Titles marked "On our shelves now" are on the shelf at Once Upon a Time in Montrose. You can choose to pick up the item at the store or we can ship it for you.
Titles marked "Ships in 1-5 days" are NOT in our store currently but can be fulfilled from our local warehouse depending on availability.
Title marked "Special Order" are NOT in our store currently, and our experience shows, they are usually out of print or otherwise unavailable.
Find out more about our online inventory here.
Hillbilly Elegy: A Memoir of a Family and Culture in Crisis (Hardcover)
Audiobook review, listen for $0.99 from Libro.fm
An eye-opening account of one man's family relationships and class struggles. Asking the question "Who is the white working-class?" does not get an easy answer if one at all. Some of Vance's situations as a child are hard to imagine and hard to listen to, but in the end provides an insightful look into an area and culture of a country that has come into play in our politics today.— Jessica
#1 NEW YORK TIMES BESTSELLER, NAMED BY THE TIMES AS ONE OF "6 BOOKS TO HELP UNDERSTAND TRUMP'S WIN" AND SOON TO BE A MAJOR-MOTION PICTURE DIRECTED BY RON HOWARD
"You will not read a more important book about America this year."--The Economist
"A riveting book."--The Wall Street Journal
"Essential reading."--David Brooks, New York Times
From a former marine and Yale Law School graduate, a powerful account of growing up in a poor Rust Belt town that offers a broader, probing look at the struggles of America's white working class
Hillbilly Elegy is a passionate and personal analysis of a culture in crisis--that of white working-class Americans. The decline of this group, a demographic of our country that has been slowly disintegrating over forty years, has been reported on with growing frequency and alarm, but has never before been written about as searingly from the inside. J. D. Vance tells the true story of what a social, regional, and class decline feels like when you were born with it hung around your neck.
The Vance family story begins hopefully in postwar America. J. D.'s grandparents were "dirt poor and in love," and moved north from Kentucky's Appalachia region to Ohio in the hopes of escaping the dreadful poverty around them. They raised a middle-class family, and eventually their grandchild (the author) would graduate from Yale Law School, a conventional marker of their success in achieving generational upward mobility.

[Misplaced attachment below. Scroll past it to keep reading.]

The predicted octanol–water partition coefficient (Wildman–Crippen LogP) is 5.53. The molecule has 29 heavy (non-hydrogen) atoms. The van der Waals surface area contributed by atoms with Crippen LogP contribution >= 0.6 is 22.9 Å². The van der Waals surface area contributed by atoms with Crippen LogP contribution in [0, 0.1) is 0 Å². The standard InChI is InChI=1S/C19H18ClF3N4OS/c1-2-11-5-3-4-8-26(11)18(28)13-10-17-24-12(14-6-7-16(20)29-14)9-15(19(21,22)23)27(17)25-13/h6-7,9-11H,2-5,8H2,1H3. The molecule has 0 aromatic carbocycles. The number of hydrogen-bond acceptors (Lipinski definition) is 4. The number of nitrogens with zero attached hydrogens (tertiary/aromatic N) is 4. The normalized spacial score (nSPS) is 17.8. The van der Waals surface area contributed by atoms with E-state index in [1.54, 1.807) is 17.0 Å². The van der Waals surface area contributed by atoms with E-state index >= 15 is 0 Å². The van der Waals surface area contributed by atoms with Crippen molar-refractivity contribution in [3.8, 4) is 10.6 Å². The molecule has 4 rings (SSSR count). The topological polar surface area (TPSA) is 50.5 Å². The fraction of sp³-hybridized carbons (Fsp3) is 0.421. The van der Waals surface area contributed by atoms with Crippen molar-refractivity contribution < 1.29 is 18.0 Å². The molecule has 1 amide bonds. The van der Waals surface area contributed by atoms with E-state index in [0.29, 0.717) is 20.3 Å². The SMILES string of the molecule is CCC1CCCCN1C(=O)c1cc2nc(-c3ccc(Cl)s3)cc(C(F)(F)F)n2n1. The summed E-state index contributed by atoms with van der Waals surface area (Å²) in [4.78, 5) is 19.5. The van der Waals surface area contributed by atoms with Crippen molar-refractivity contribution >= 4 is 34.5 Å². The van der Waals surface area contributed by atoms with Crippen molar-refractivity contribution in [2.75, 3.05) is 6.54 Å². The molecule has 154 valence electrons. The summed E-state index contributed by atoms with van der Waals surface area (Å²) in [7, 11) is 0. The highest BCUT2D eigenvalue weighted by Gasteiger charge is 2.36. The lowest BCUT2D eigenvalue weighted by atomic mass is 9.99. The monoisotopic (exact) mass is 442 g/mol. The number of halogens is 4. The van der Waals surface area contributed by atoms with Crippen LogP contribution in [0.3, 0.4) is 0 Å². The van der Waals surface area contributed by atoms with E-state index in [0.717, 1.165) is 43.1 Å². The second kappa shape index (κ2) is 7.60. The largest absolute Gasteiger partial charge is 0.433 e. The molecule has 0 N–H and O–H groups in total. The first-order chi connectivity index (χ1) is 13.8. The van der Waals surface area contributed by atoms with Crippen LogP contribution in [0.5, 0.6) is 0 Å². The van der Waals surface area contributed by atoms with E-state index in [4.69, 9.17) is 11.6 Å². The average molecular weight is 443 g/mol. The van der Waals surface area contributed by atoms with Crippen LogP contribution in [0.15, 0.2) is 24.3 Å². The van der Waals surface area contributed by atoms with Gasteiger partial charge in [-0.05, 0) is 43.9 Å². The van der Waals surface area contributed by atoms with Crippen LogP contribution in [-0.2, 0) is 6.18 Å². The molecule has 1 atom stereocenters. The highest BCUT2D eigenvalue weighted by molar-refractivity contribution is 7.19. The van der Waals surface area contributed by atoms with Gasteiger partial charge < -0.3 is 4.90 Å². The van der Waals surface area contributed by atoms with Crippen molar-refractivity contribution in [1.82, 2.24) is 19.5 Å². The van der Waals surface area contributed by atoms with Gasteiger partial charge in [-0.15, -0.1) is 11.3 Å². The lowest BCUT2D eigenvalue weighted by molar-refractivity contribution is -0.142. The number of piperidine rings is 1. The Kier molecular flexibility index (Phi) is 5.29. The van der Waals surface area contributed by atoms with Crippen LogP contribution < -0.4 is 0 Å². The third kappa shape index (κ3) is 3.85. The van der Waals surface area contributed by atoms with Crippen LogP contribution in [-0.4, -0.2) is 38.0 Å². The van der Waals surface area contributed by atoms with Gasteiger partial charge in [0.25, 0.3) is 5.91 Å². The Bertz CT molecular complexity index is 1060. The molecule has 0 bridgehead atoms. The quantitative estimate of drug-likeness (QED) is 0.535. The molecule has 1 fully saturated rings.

But as the family saga of Hillbilly Elegy plays out, we learn that this is only the short, superficial version. Vance's grandparents, aunt, uncle, sister, and, most of all, his mother, struggled profoundly with the demands of their new middle-class life, and were never able to fully escape the legacy of abuse, alcoholism, poverty, and trauma so characteristic of their part of America. Vance piercingly shows how he himself still carries around the demons of their chaotic family history.
A deeply moving memoir with its share of humor and vividly colorful figures, Hillbilly Elegy is the story of how upward mobility really feels. And it is an urgent and troubling meditation on the loss of the American dream for a large segment of this country.
Coverage from NPR
A dream-come true for space geeks everywhere, what kid doesn't dream of being on the moon or, in this case, Mars? Preparing for this adventure is arduous, time consuming and knowledge-expanding, which author Maberry brings home in fascinating detail and authority. Tristan, whose Mom and Dad are also going with the first 50 humans to colonize Mars, has a longstanding girlfriend in Izzy - who both have to deal with reality TV, the media and constant attention, as this is a one-way trip for Tristan. Intrigue on the ground in the form of violent Neo-Luddites protesters - things go haywire on the voyage. With a fact-moving plot, an interesting subplot of unknown Chinese Martian colonists, the thrill of space is wonderfully conveyed in this fantastic story. Hang on as I hope there are sequels in store! - Maureen